Does anyone have any tips for doing geometry optimizations with constrained DFT? It seems that trying to constrain some molecules to oxidized states on a carbon surface model and relaxing geometry is difficult. The total energy seems to not track smoothly to a lower energy and frequently goes up. Is this just a matter of needing higher thresholds all the way around than for a non constrained optimization or is there a simpler fix? I know this post is a little vague but any tips on geometry optimizations with constrained DFT are greatly appreciated.

This may be a bug in the constrained DFT code. We have reported it as a ticket (#2347). For a test job, analytic gradients do not agree with finite-difference results (IDERIV=0).

Just an update to say that we are looking into this. Errors between analytic and finite-diff gradient are not huge (~ 1e-4 in a.u.), but larger than I’m accustomed to seeing, and we see the behavior that you describe, i.e., energy does not go down consistently in some cases. Bottom line is that I think you can continue using the gradients for now, but you are not imagining things or doing something wrong, so far as I can tell.

I’m no longer 100% convinced this is a bug (though still investigating). As a consequence of looking into this, however, Evgeny @ Q-Chem discovered 3 undocumented job control variables, which we will add to the manual for the 5.3.2 bug-fix release but I can tell you here. They are:

CDFT_THRESH ==> threshold for convergence of CDFT weights

CDFT_MAXITER ==> max number of iterations for converging the CDFT weight

CDFT_PRINT ==> enable printing of CDFT iterations

The most important one in the present context is the first one, which defaults to 5 and that was giving erratic behavior. A better choice may be to set it to 8 for geometry optimizations, which is the default value for SCF_CONVERGENCE in the case of a geometry optimization. For the example that we were looking at, this makes things look a lot better. Please try setting CDFT_THRESH = 8 in your $rem section and (if you don’t mind) reporting back whether or not this solves your problem.

-John

Hi John,

I tried using the higher threshold but still the total energy climbs quite quickly for my test case. I will try another test case and see what that does.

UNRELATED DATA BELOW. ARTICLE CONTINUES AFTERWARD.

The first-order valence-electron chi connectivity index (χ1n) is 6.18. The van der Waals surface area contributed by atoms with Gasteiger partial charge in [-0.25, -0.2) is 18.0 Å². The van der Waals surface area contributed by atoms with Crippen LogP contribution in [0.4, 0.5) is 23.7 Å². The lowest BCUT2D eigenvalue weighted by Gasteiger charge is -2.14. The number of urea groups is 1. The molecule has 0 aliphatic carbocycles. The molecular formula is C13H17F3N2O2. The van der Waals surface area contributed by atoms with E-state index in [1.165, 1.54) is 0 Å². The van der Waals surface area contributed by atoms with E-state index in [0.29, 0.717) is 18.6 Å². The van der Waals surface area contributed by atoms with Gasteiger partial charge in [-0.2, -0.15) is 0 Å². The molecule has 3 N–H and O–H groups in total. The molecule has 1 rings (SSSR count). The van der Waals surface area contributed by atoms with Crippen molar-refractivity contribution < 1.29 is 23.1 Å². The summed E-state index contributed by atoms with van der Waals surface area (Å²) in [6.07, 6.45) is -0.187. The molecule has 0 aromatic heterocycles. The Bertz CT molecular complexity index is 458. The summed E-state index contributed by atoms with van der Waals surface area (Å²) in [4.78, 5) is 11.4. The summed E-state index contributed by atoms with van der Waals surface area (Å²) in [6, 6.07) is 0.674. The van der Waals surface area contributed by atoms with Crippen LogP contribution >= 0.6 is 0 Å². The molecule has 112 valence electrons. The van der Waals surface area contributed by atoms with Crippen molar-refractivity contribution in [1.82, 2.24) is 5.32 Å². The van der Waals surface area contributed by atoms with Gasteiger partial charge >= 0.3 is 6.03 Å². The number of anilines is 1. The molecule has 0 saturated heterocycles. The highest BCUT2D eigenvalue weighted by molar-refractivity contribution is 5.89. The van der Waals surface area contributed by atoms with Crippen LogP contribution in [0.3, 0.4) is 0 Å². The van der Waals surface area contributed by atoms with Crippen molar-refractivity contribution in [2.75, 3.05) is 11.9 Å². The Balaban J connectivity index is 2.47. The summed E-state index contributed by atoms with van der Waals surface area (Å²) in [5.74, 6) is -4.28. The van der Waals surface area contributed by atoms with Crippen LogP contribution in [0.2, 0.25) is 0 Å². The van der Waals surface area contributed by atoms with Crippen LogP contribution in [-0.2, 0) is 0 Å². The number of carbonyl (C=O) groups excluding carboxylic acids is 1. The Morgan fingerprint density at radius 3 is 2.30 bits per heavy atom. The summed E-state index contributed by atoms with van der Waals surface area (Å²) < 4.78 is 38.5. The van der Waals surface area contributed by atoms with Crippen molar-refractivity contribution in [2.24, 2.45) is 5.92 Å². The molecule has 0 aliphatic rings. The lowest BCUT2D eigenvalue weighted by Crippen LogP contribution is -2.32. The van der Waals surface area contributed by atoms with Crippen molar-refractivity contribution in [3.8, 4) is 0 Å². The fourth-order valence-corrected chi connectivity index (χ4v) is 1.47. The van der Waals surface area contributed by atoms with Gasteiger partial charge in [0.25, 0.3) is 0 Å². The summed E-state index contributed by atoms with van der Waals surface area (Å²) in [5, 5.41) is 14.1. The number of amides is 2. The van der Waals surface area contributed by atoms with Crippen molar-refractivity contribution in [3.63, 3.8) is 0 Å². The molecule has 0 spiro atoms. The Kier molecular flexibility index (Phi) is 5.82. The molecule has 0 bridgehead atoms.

thanks,

Jason

Hi John,

You might find it useful that it seems that everything works okay if doing a MD run but it is when doing an OPT run the energy keeps rising.

thanks,

Jason

Is your molecule top secret or do you mind posting an input file that I could submit as a bug ticket? That way the Q-Chem scientific staff (of which I am not) could take a look. And probably I would look too.

Hi John,

Do you know what would cause the Becke populations not to add up to the constrained value?

thanks,

Jason

Poor quality grid. Note there is an XC_GRID for c-DFT even if you use Hartree-Fock theory. Try something like XC_GRID = 000099000590, i.e., (99,590). That is “high quality” so I would hope is good enough. The “kitchen sink” grid that we use as a stand-in for grid limit is (250,974).

Hi John,

From my testing it seems that the issues are related to the use of becke_shift universal_density and bragg_slater. It seems I can do relaxations without them but using either universal_density or bragg_slater the energy goes up really fast and I get strange geometry relaxation. On the other hand it seems becke_shift universal_density(or bragg_slater possibly) is needed to get reasonable binding energies at a fixed geometry. So now I don’t really know what to do and my project is a bit stuck.

I have a few possible suggestions.

First, I do not think that the quality of the CDFT gradients should be sensitive to the particular way in which the atom-centered grid is weighted. The constrained value will be different, but the differences in the XC quadrature grid between BECKE_SHIFT = NONE, BRAGG_SLATER, or UNIVERSAL_DENSITY occur at the level of the DFT quadrature and don’t have anything to do with the CDFT code.